Government maintains commitment to reconciliation

A statement from Reconciliation Australia CEO, Leah Armstrong, on the Governments commitment to reconciliation in the 2014-15 budget.

Today I experienced for the first time the Australian Government Budget lockup and as was indicated to us at the start of the year, Reconciliation Australia’s funding has been renewed for another four years. 

In what is a tight funding cycle, we are appreciative of the Australian Government’s continued support of our organisation and the process of reconciliation.

The $14.4 million over the next four years is an enormous vote of confidence in the success and importance of our work and will allow us, with some certainty, to continue engaging the public on issues of reconciliation between Aboriginal and Torres Strait Islander peoples and the broader Australian community. 

As we now know from our Australian Reconciliation Barometer and Reconciliation Action Plan (RAP) Impact Measurement reports, the simple idea of turning good intentions into actions is having a profound effect. 

Tens of thousands of Aboriginal and Torres Strait lslander people are directly benefiting from jobs, business transactions and educational opportunities created through RAP actions. 

And when it comes to attitudes and perceptions, people who work in a RAP organisation are less prejudiced, more likely to trust and be proud of Indigenous Australians and cultures, and take more actions to support reconciliation, than the general community.

With sustained Government support we intend to build on this momentum to grow the RAP community and our partners. 

As our existing programs grow in the coming year, we will introduce renewed engagement with schools and the education sector to support the new national curriculum and its crosscurriculum priority on Aboriginal and Torres Strait Islander histories and cultures.

Understanding and experiencing the unique cultures of Aboriginal and Torres Strait Islander peoples is a cornerstone of building better relationships between first Australians and the broader community.

But this is not only for the young. Moving forward we want to reach out and take reconciliation beyond the workplace and the school environment and see in practiced in the communities where we live and the places where we socialise.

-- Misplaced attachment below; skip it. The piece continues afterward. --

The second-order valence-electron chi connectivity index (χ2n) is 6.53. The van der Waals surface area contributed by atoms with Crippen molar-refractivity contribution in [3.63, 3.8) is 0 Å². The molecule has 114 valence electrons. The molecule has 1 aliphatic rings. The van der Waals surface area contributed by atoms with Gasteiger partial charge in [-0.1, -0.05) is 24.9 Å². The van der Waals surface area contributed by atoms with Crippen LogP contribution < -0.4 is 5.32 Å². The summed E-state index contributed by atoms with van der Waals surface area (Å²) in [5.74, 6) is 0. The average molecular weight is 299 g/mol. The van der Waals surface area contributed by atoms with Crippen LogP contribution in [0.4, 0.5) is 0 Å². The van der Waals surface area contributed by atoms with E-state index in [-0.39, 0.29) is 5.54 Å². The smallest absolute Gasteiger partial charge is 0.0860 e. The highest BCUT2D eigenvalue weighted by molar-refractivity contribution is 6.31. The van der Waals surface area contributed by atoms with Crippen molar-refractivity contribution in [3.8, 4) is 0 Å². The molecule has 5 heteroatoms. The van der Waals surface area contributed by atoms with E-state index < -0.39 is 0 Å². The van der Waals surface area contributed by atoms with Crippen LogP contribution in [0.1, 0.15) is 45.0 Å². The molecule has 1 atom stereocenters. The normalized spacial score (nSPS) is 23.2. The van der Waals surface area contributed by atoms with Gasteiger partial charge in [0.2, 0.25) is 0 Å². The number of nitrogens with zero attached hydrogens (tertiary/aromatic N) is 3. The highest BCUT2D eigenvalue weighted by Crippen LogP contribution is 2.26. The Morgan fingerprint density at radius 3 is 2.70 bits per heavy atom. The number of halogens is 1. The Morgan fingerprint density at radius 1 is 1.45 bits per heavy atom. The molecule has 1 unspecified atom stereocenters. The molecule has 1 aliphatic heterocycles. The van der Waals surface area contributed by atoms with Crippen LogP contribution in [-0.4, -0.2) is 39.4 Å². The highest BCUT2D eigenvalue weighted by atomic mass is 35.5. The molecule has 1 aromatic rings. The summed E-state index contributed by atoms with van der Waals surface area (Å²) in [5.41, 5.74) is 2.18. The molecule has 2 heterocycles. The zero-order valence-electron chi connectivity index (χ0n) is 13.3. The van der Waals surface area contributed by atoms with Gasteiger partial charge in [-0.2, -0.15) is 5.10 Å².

To change hearts and minds we need practical tools and we intend to work with our partners and supporters to create innovative and engaging programs to do just that. 

One of those practical actions is updating our Constitution to recognise Aboriginal and Torres Strait Islander peoples and I applaud the Government for committing $1.3 million, over two years until 30 June 2015, to support the work of the Joint Select Committee on Constitutional Recognition of Aboriginal and Torres Strait Islander Peoples to establish parliamentary and community consensus on referendum proposals.

This is in addition to the $10 million provided to Reconciliation Australia for the Recognise campaign.

Given the circumstances surrounding this Budget, I am also encouraged to see $1.6 billion of new investment in Indigenous Affairs.

This clearly shows a firm commitment from the Government to continue all current efforts under the Closing the Gap agenda.

I also welcome the Government’s ongoing support of the National Congress of Australia’s First Peoples in the form of $15 million over three years from 201415.

Having a strong Aboriginal and Torres Strait Islander voice at the national level is vital to create respectful relationships.

So as tonight’s announcement shows, even in a tight budget, the issues around reconciliation, relationships and recognition are important and will ultimately deliver better outcomes for all Australians.

Reconciliation truly is everyone’s business.

Paul House with gum leaves and smoke
Paul Girrawah House

Paul Girrawah House has multiple First Nation ancestries from the South-East Canberra region, including the Ngambri-Ngurmal (Walgalu), Pajong (Gundungurra), Wallabollooa (Ngunnawal) and Erambie/Brungle (Wiradyuri) family groups.

Paul acknowledges his diverse First Nation history, he particularly identifies as a descendant of Onyong aka Jindoomang from Weereewaa (Lake George) and Henry ‘Black Harry’ Williams from Namadgi who were both multilingual, essentially Walgalu-Ngunnawal-Wiradjuri speaking warriors and Ngunnawal–Wallaballooa man William Lane aka ‘Billy the Bull’ - Murrjinille.

Paul was born at the old Canberra hospital in the centre of his ancestral country and strongly acknowledges his First Nation matriarch ancestors, in particular his mother Dr Aunty Matilda House-Williams and grandmother, Ms Pearl Simpson-Wedge.

Paul completed a Bachelor of Community Management from Macquarie University, and Graduate Certificate in Wiradjuri Language, Culture and Heritage and Management from CSU.

Paul provided the Welcome to Country for the 47th Opening of Federal Parliament in 2022. Paul is Board Director, Ngambri Local Aboriginal Land Council, Member Indigenous Reference Group, National Museum of Australia and Australian Government Voice Referendum Engagement Group.  

Paul works on country with the ANU, First Nations Portfolio as a Senior Community Engagement Officer

Acknowledgement of Country

Reconciliation Australia acknowledges Traditional Owners of Country throughout Australia and recognises the continuing  connection to lands, waters and communities. We pay our respect to Aboriginal and Torres Strait Islander cultures; and to Elders past and present. 

Aboriginal and Torres Strait Islander peoples should be aware that this website contains images or names of people who have passed away.

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